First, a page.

You're probably familiar with reCAPTCHA, the Google-owned system that enables websites to determine whether you are a human, or a virtual bot with bad intentions.
The system looks a bit like this:
And depending on your luck, you either get a straightforward, and obvious word or you may get one of these:
Although there is no science around this, it's highly likely that a significant amount of neck and back injuries are caused by confusing reCAPTCHA images that force the user to get as close to the screen as possible in order to work out where one letter finishes, and the next one begins.
At its worst – it is simply a matter of guessing and hoping that the next one will be easier.The next time you are almost climbing inside your screen trying to work out whether you are reading a 'j' or an 'i' with a weird tail, remind yourself of the service you are doing for mankind, or at the very least, Google.
You see, all those weird looking words come from out of date manuscripts, books that are no longer in print, newspapers and rare texts that contain text that is often difficult to make out, and virtually illegible if you're an artificial intelligence device or computer. But how does the system know that the computer won't be able to read it? Because the most effective reading system in the world has already tried and failed.
Here's how it works; the system, presumably housed in one of Google's snazzy offices and in close proximity to a foosball table, scans a collection of physical books, for example, the archives of the New York Times, and comes across a word that it isn't certain about. Depending on the quality of the book, or manuscript, this may be one word every six pages, or the entire book. That word is then scanned and sent out as a reCAPTCHA, essentially getting you to do the work that the computer can't.
The word appears on your screen, and you enter it as you see it. Of course, sometimes you are wrong and so are presented with a different word until you finally get it right. The system is happy to do this, because – at this stage anyway – artificial intelligence isn't at a point where it can make educated assumptions, but you - as a human - are. Two attempts later you finally get the word right and gain access to the website. Meanwhile, your correct entry is making its way back to reCAPTCHA, which is deciding what the word says and adding it to the scanned book in the GoogleBooks database.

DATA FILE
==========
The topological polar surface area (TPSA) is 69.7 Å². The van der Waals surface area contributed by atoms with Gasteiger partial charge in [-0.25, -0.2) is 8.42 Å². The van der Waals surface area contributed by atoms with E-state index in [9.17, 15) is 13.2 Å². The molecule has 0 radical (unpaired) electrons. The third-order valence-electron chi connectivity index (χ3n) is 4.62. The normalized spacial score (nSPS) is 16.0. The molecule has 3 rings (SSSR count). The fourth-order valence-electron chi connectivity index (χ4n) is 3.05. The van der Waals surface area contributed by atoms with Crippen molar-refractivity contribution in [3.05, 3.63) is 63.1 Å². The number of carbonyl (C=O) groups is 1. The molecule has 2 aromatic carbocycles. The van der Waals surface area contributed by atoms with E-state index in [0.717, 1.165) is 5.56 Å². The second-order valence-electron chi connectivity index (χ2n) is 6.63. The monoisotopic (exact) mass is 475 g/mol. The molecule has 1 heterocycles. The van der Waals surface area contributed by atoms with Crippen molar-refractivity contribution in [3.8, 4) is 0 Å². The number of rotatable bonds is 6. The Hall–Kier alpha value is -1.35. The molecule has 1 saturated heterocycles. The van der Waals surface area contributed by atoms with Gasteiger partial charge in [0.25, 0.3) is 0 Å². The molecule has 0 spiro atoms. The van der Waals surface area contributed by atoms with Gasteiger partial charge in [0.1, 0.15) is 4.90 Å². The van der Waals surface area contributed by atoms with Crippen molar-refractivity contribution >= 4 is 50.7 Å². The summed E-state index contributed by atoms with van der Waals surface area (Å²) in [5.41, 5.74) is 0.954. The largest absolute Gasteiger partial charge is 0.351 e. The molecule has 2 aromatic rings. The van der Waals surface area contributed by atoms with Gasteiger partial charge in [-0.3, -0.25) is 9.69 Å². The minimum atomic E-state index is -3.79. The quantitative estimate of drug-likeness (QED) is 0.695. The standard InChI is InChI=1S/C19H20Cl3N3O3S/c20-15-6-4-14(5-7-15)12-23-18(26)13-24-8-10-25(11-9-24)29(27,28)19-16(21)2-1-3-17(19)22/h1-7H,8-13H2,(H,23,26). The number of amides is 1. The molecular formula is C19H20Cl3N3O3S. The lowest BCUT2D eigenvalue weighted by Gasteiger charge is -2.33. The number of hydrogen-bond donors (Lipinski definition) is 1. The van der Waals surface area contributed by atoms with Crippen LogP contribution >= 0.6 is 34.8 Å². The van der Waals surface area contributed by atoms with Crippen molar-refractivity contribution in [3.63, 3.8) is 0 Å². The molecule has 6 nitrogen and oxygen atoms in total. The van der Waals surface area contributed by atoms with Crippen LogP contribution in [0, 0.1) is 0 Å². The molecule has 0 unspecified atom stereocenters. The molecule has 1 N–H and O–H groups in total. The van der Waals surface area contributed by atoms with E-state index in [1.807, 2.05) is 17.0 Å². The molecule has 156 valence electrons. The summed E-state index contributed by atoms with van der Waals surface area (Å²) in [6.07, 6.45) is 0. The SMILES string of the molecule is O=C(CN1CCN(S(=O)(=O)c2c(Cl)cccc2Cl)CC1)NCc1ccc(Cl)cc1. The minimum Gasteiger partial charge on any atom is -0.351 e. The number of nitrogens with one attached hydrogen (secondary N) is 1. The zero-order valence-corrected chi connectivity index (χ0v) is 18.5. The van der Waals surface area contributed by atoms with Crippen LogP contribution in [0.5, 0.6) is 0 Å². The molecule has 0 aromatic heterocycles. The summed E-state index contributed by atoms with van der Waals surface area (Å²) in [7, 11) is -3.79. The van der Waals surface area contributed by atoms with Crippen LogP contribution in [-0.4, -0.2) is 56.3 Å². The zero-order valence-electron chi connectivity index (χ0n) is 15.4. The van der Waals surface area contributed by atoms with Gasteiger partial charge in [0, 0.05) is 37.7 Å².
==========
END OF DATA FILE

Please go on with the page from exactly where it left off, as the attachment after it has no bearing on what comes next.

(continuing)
Of course, this raises additional questions – like how does the system know you got the word right, if it doesn't know what the word is? Quite simply, it knows some of the letters and allows you enough flexibility to determine whether you are a human or not. For example, if the word is 'creation', and reCAPTCHA has determined that the first three letters are 'cre' and the final letter is 'n', it will allow you a certain amount of flexibility in line with probability.
That's fine, but what if you guess the word and it falls within acceptable parameters for the system, but you guessed wrong? Perhaps these important documents have sentences like, " I pulled the sheet off the painting and proudly showed off my cremation." The system has safeguards for this also, using checks and balances in the form of a statistical measurement process, which ensures that a word isn't clearly defined until corroborated by a certain number of users. Of course, the system can accommodate for this kind of rigourous process, because of the sheer number of hits reCaptcha gets each day.
So the next time you are pressing your nose against the screen, struggling with a reCaptcha, remember the important work you're doing; ensuring the world's most important and irreplaceable documents aren't lost in the digital age.